I've installed an extra 12V source in my car and everything is working.

While installing it I removed the positive terminal from the battery and left the negative connected. (Resting the positive on the plastic cover on top of the terminal) Once the work was done I just reconnected the positive side of the battery.

I've been reading up saying there could have been issues if I had accidently touched the spanner to a metal part of the car and created a short circuit. I didn't have any issues (Didn't touch any metal with the spanner) and the only thing that happened was the terminal sparked a bit while I was pushing it down while re-connecting everything.

The car is all working but I just wanted to make sure it wouldn't have any adverse effects on the electronics in the car as I've read I was meant to remove the negative terminal first, then positive; reconnecting the positive first.

(which i obviously didn't do just disconnecting the positive while doing work)


2 Answers 2


Ah yes, those pesky little battery terminals. They ain't the same. The one labelled "+" (usually red) is connected to everything electrical in the car, while the one labelled "-" (usually black), only goes to a couple of bolts here and there. It would make sense, one would think, to disconnect the one connected to all the stuff, wouldn't it?

Well, it doesn't. Good practice is actually to disconnect the negative one for the following reason:

  • when the positive terminal is disconnected, it will arc when it comes into contact with just about any unpainted metal part of the car. The terminal doesn't have to touch a metal part directly, it can (and will) go through metal tools (like a spanner, screwdriver or pliers). The reason this arcing occurs is that, as stated above the negative terminal is connected to the body of the car (through a few bolts). Therefore, touching the positive terminal to the body of the car completes the circuit.
  • when the negative terminal is disconnected, it can't arc, only the negative battery post itself can (that's where the juice is coming from).

As for the sparks you saw, those are normal when reconnecting a battery and the battery charge has changed a little bit since the connection was broken. This does no harm to the battery.

  • Thanks for confirming that! I'm guessing as I didn't have any arching while taking the positive off and didn't touch the spanner to any metal part of the car while removing it that it's all okay then. I was just a bit concerned as I read up after I should have removed the negative lead then positive and just left both the leads disconnected while working on the car. I just wanted to make sure that from an electrical standpoint, connecting the wires either way round won't affect any electronics in the car. From a safety standpoint I now know to remove the negative first and re-attach last. Feb 13, 2017 at 15:32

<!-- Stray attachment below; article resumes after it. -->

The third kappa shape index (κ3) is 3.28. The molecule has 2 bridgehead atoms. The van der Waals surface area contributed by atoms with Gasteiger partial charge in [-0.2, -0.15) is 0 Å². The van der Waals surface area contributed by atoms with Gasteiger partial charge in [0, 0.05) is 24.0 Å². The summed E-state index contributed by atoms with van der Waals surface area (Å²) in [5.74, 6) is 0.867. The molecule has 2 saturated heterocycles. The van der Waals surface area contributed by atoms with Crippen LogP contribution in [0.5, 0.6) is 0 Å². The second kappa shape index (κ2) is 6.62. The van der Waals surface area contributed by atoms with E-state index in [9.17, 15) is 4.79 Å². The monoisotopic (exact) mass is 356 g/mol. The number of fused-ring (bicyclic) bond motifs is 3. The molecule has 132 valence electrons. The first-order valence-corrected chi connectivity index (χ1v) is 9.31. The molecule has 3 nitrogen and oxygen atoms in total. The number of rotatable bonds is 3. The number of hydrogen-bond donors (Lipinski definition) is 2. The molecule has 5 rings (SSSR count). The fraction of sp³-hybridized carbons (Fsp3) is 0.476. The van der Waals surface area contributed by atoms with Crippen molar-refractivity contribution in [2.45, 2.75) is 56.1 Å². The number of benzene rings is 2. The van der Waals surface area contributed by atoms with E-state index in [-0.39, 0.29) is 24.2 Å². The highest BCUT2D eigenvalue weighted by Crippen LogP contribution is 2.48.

• 1
    Removing the negative terminal is so much safer! my tools are all metal. and I almost always bump the tool to something else when removing a battery clamp... If you always remove the negative terminal first, you will never have any issues. And remember first off = last to go on when replacing your battery. .
    – zipzit
    Feb 13, 2017 at 16:09
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    I know it's late to the show but the reason for disconnecting the negative terminal first is that IF your spanner or screwdriver touches the bodywork while it's connected to the terminal it doesn't have any potential difference and won't make a spark. If you work on the +ve terminal and touch the spanner to metalwork of the car body you have just created a short circuit which will spark and will discharge the battery through your spanner. Which will get very hot. Once either battery terminal is disconnected you can't make a circuit by touching either terminal to the car.
    – houninym
    Dec 4, 2019 at 12:16

I think the other answer is a bit misleading when it talks about arcing,

The battery positive terminal is usually connected to the fuse box via a thick cable and the starter motor by another thick cable.

The battery negative terminal is usually connected to the car’s bodywork by a single thick cable.

If the positive terminal is being disconnected first using a spanner/wrench the tool is then electrically connected to the positive terminal. If you accidentally touched the bodywork or any other metal part with the tool at the same time you will cause a short circuit capable of carrying hundreds of amps which can literally melt the tool, cause a fire and burn your hand.

If the negative terminal is being disconnected first using a spanner/wrench the tool is then electrically connected to the negative terminal. If you accidentally touched the bodywork or any other metal part with the tool at the same time you will only be connecting to the negative terminal of the battery, so no danger. As long as you don’t touch the battery positive terminal at the same time you will be OK and since the battery positive terminal usually has a red cover on it there is little risk.

Once the battery negative is disconnected, accidentally touching the battery positive to the cars bodywork using a tool is no longer dangerous.

If only the positive terminal is accessible at first, then you just need to be extra careful,

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